Pesticide poisoning in the developing world--a minimum pesticides list

Michael Eddleston, Lakshman Karalliedde, Nick Buckley, Ravindra Fernando, Gerard Hutchinson, Geoff Isbister, Flemming Konradsen, Douglas Murray, Juan Carlos Piola, Nimal Senanayake, Rezvi Sheriff, Surjit Singh, S B Siwach, Lidwien Smit

Research output: Contribution to journalArticlepeer-review

Abstract

In parts of the developing world, pesticide poisoning causes more deaths than infectious diseases. Use of pesticides is poorly regulated and often dangerous; their easy availability also makes them a popular method of self-harm. In 1985, the UN Food and Agriculture Organisation (FAO) produced a voluntary code of conduct for the pesticide industry in an attempt to limit the harmful effects of pesticides. Unfortunately, a lack of adequate government resources in the developing world makes this code ineffective, and thousands of deaths continue today. WHO has recommended that access to highly toxic pesticides be restricted--where this has been done, suicide rates have fallen. Since an Essential Drugs List was established in 1977, use of a few essential drugs has rationalised drug use in many regions. An analogous Minimum Pesticides List would identify a restricted number of less dangerous pesticides to do specific tasks within an integrated pest management system. Use of safer pesticides should result in fewer deaths, just as the change from barbiturates to benzodiazepines has reduced the number of deaths from pharmaceutical self-poisoning.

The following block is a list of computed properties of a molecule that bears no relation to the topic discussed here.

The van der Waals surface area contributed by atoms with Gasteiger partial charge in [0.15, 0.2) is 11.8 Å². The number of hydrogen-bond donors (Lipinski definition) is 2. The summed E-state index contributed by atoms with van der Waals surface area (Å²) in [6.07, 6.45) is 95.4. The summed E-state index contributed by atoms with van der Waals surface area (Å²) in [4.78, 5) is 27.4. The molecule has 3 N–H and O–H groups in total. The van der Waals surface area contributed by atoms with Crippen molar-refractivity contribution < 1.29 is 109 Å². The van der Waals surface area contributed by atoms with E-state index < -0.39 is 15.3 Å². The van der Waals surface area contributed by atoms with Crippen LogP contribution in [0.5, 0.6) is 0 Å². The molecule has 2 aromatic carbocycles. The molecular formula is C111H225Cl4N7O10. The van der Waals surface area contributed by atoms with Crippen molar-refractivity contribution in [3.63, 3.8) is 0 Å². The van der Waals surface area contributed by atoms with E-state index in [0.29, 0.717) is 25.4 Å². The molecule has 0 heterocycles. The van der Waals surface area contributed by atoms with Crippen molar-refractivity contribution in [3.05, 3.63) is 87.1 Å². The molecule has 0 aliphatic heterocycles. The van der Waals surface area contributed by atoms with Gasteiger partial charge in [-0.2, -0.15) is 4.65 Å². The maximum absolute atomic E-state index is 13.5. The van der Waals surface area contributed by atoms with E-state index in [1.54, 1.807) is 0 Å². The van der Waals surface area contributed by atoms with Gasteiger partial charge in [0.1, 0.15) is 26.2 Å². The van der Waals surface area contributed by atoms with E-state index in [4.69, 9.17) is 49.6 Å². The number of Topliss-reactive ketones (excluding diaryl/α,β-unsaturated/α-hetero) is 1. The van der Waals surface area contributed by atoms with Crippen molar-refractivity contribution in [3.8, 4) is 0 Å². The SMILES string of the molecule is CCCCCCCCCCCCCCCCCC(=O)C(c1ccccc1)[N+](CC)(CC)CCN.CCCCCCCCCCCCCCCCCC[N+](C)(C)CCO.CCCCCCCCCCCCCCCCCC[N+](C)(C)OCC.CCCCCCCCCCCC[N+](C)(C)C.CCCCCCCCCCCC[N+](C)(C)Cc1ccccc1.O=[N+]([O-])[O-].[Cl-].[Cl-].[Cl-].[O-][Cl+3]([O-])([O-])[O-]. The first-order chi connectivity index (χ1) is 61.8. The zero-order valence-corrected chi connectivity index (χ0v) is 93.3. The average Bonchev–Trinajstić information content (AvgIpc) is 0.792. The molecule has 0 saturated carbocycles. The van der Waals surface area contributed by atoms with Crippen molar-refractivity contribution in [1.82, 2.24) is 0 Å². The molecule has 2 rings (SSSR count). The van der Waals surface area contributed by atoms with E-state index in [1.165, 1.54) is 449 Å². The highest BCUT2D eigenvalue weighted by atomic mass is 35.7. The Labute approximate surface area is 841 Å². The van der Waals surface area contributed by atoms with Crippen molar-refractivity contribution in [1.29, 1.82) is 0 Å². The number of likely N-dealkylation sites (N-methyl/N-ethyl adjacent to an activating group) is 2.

Original languageEnglish
Pages (from-to)1163-7
Number of pages5
JournalThe Lancet
Volume360
Issue number9340
Publication statusPublished - 12 Oct 2002

Keywords

  • Cause of Death
  • Developing Countries
  • Environmental Pollution
  • Humans
  • Occupational Diseases
  • Pesticides
  • Poisoning
  • Risk
  • Suicide

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